As the company seems to acknowledge, the key impediment to it reaching a broader audience is the price. After all, this is a country where only 43% of Americans are confident they could come up with $2,000 if they needed it for an emergency. For the price of a Peloton Tread, you could buy a decent used car or take more than 100 SoulCycle classes. If you find the facilities at a budget gym suit your needs, you could join Planet Fitness for a basic rate of $10 a month and get nearly 20 years of membership for the purchase price of a Peloton bike.
The other problem the company faces is that Americans tend to overestimate their interest in fitness. According to the federal government, less than 5% of American adults get 30 minutes of physical activity each day, and more than 80% don't meet the guidelines for aerobic and muscle-strengthening activities. Notoriously, gym chains often count on a large share of their members joining with good intentions but then rarely showing up to work out, essentially giving them a cost-free revenue stream. That kind of person is unlikely to spend $2,000-plus on an exercise bike.
Not a mass-market item
By definition, a boutique product is not mainstream. It's expensive and only intended for a select group of customers. SoulCycle, for example, has just 98 studios around the country. Planet Fitness, by comparison, has more than 1,800 locations nationwide.
The number of customers willing and able to consider a high-end product or service is naturally going to be much smaller than the number who could consider its mainstream equivalent. The phrase "cult-like" is often applied to the loyalty inspired by brands like Peloton and SoulCycle, but cults are small by nature, and such brands often lose their cachet when they go mainstream.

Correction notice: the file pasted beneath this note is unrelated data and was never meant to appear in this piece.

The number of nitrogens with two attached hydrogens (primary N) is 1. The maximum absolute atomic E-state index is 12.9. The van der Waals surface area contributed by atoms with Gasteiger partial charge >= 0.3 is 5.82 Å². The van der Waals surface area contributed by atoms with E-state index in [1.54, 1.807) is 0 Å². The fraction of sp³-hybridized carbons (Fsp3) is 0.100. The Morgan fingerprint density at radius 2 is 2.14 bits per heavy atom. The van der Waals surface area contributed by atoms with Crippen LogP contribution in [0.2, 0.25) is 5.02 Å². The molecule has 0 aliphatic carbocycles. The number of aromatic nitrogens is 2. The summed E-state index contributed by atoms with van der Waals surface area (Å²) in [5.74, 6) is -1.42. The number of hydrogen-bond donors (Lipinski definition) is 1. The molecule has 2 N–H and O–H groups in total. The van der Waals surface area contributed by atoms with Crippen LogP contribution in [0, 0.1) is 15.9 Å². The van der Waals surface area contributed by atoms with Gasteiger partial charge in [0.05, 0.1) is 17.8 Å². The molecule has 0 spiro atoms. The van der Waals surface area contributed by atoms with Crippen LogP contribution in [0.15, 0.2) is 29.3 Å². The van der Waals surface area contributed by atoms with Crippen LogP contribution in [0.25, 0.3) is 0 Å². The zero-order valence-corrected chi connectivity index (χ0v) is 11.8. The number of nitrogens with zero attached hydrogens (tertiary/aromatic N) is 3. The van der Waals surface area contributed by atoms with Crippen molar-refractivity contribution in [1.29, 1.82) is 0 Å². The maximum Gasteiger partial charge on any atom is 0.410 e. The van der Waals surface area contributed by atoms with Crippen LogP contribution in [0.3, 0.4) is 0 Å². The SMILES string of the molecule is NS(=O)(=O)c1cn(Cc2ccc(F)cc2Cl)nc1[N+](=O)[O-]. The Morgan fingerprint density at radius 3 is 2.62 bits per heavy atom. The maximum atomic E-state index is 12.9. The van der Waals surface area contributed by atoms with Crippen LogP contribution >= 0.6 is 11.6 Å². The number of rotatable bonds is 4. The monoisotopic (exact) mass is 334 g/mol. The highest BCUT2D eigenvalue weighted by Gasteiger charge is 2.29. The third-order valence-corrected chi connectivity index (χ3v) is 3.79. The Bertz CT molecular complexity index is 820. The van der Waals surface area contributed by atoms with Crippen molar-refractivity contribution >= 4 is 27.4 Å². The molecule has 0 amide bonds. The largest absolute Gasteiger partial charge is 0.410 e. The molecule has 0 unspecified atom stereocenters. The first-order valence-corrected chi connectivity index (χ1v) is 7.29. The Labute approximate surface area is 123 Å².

Peloton can layer on more inexpensive options, as it did by discounting its digital app, or offer cheaper products, but doing that could undermine its business model as well as its boutique brand.
The track records of similar boutique fitness brands are not reassuring. SoulCycle initially filed for an IPO in 2015 but formally withdrew it in 2018. At that time, the company cited "market conditions" as being behind the decision, which is a polite way of saying that investors weren't interested. One of the issues the market appeared to be concerned about was the challenge SoulCycle faced from Peloton, a reflection of how faddish exercise trends can be.
Similarly, YogaWorks, a small yoga studio chain with 46 locations nationwide, debuted on the market in 2017, but the stock almost immediately fell apart. Shares were delisted from the Nasdaq in July, and today, the company is worth just $3 million.
It's clear that Peloton has an avid, devoted customer base, and its offerings clearly resonate with a certain segment of the fitness-minded population, but the ceiling for such expensive products is likely much lower than the company seems to believe. Peloton's growth rate won't stay hyperactive for much longer, and when it slows, investors will turn their gazes to the bottom line. If the company is still losing buckets of money then, its stock price could fall precipitously.